Two Worlds II Review: Is It Better Than The First Game?

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Note: This review is based on the PS3 version of the game.

In 2007 the original Two Worlds was released, and while it had some promising elements, it was generally seen as a disappointment. When I heard that Two Worlds II was on the way, I will admit that I wasn’t that excited. The game came out in Europe and initial feedback was promising, but I wanted to play it for myself. I finally got the chance to do that and I was happily surprised at the quality of some game elements and utterly disappointed with others.


Too Bad The Game Doesn't Really Look This Good

The story in Two Worlds II picks up where the last game left off – with our hero trapped deep within the fortress of the evil Lord Gandohar. You are rescued by a force that is composed of enemies that only a few years before, would have been your mortal enemies. Guess a few years can change a lot right? You manage to escape and you begin your quest to save your sister, the orc race, and to once and for all rid the world of the evil that is Gandohar.

From a gameplay perspective, Two Worlds II is what we would call middle of the road. The hand-to-hand combat is clunky and your propensity to be killed quickly by certain enemies when you least expect it is frustrating.  What augments this is your ability to access a ridiculous amount of weapons and to use the game’s CRAFT system to amplify those weapons, making them stronger and more deadly. I really liked the fact that since you will collect several of the same item, that you can combine those items to form stronger versions. With weapons you can combine them together to create something that can do even more damage, or you can break them down into their base elements to be used in other things. Everything in Two Worlds II is this way. In terms of combat, I also liked the ability to use a bit of stealth to sneak up on your enemies and take them down quietly. It’s no Assassin’s Creed, but it was enjoyable nonetheless. When it comes to creating new weapons and spells, the sheer amount of things a player can come up with is amazing, though with spells in particular, I wish it would have been as straight forward as weapons.


The major downfall of Two Worlds II is its graphics and controls. The graphics are not even par for what we should be seeing from RPG’s this generation. They definitely look a generation behind.  Some people won’t agree with me on this because Two Worlds II uses a bit of smoke and mirrors when it comes to graphics that might make some people believe the graphics are better than they are. Two Worlds II has a lot of cut-scenes which look much better than the in-game graphics. These are used to really drive the core story moments home. It’s a commendable attempt to make up for subpar graphics, but it won’t convince the trained eye. As far as controls go, they don’t feel tight or responsive at all. When you move your character around, it always feels like you are having to compensate for some invisible force. This lack of solid controls also takes away from the game’s combat – as in most fights you will feel like if the controls were just a little bit better you wouldn’t get killed so much.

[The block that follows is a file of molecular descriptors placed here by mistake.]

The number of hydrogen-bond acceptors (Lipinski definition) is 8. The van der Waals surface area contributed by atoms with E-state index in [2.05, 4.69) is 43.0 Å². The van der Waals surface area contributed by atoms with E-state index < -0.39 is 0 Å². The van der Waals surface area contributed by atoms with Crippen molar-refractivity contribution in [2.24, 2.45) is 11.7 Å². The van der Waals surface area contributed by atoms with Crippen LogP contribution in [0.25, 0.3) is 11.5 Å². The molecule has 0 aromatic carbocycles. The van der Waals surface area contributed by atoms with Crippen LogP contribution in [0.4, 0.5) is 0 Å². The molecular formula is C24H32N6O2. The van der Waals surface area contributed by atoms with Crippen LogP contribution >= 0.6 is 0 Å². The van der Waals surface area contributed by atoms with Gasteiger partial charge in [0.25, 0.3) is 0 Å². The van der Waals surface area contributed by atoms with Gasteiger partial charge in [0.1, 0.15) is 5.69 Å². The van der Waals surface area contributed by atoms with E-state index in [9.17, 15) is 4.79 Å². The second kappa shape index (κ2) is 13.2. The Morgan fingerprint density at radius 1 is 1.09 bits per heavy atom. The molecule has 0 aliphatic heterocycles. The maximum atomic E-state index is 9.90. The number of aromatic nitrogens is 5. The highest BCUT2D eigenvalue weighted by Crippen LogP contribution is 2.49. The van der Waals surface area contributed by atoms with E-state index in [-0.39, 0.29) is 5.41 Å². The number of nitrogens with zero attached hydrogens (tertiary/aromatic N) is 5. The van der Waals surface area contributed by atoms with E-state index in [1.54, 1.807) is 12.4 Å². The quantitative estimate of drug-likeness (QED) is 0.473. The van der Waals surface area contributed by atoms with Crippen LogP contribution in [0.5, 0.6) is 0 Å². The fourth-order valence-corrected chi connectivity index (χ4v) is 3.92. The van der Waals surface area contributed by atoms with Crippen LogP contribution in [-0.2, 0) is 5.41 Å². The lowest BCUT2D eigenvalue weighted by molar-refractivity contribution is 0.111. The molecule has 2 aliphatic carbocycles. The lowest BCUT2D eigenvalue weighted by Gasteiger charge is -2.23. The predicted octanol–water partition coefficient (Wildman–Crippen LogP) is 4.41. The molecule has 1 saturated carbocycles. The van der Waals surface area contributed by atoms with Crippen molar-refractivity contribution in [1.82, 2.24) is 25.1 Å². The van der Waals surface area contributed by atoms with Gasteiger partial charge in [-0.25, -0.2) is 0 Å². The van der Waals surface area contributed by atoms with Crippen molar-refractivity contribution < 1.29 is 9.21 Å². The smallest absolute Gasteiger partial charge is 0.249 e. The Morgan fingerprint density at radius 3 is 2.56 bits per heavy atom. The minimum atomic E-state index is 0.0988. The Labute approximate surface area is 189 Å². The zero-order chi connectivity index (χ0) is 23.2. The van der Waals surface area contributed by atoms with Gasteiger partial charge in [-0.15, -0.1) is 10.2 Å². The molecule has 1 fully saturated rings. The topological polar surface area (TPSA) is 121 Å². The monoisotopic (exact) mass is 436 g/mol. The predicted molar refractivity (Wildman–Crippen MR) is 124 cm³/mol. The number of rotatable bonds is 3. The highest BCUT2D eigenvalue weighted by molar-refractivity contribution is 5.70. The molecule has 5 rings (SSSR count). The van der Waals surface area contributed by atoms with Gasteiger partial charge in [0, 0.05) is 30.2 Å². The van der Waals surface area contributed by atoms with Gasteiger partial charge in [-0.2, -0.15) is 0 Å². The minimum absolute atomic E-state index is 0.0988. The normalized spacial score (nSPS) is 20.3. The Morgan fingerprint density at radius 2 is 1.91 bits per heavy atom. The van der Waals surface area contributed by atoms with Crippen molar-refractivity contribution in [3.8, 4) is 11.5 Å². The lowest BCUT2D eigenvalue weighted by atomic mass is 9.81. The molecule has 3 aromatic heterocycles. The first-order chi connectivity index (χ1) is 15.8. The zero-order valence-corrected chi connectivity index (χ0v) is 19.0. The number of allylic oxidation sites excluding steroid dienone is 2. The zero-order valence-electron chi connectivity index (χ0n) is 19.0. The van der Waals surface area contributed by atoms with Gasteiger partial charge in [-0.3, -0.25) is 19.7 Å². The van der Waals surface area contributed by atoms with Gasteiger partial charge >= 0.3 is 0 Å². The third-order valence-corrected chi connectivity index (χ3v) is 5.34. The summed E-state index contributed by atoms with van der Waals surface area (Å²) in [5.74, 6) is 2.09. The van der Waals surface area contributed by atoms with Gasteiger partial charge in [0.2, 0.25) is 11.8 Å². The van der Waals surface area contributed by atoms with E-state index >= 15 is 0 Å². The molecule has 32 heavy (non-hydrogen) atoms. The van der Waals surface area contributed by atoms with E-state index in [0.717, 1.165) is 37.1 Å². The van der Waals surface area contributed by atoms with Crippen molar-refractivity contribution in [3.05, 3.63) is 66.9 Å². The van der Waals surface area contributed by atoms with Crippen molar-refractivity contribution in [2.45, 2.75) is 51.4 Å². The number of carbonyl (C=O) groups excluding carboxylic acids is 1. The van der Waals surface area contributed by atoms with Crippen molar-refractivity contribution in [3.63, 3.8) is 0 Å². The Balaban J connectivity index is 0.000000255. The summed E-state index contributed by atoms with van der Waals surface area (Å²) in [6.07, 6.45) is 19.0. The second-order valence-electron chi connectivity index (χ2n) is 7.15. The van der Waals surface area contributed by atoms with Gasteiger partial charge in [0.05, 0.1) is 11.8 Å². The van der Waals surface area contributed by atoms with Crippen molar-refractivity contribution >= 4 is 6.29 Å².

If you are a huge RPG fan and can get passed the graphics, I would definitely tell you to get Two Worlds II. It has a lot of things that you will like. Ultimately, Two Worlds II suffers from the same problem that a lot of games from smaller developers and publishers do and that is a lack of budget to deliver the kind of overall production value that consumer today demands. From what we hear, Two Worlds has done pretty well from a sales standpoint, especially in Europe and hopefully that will give TopWare access to the kind of funds to really deliver on the potential demonstrated in Two Worlds II if they decide to continue the franchise. We will admit that RPG’s just aren’t for everyone, but if you are into them, even with all the negatives I have mentioned, Two Worlds II still delivers on the most important element that any RPG should and that’s tons of customization and character development. For making major improvements from the first game and showing tons of potential for what they could do with the franchise with a few more resources, ZoKnowGaming gives Two Worlds II 6.5  out of 10.

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Lorenzo Winfrey

Lorenzo Winfrey

Editor-In-Chief at ZoKnowsGaming
I am the Co-Ceo of DLT Digital Media. We are a company that is focused on developing new and innovative web properties in addition to developing WordPress based web sites for others. But before I was all that, I was a gamer.
Lorenzo Winfrey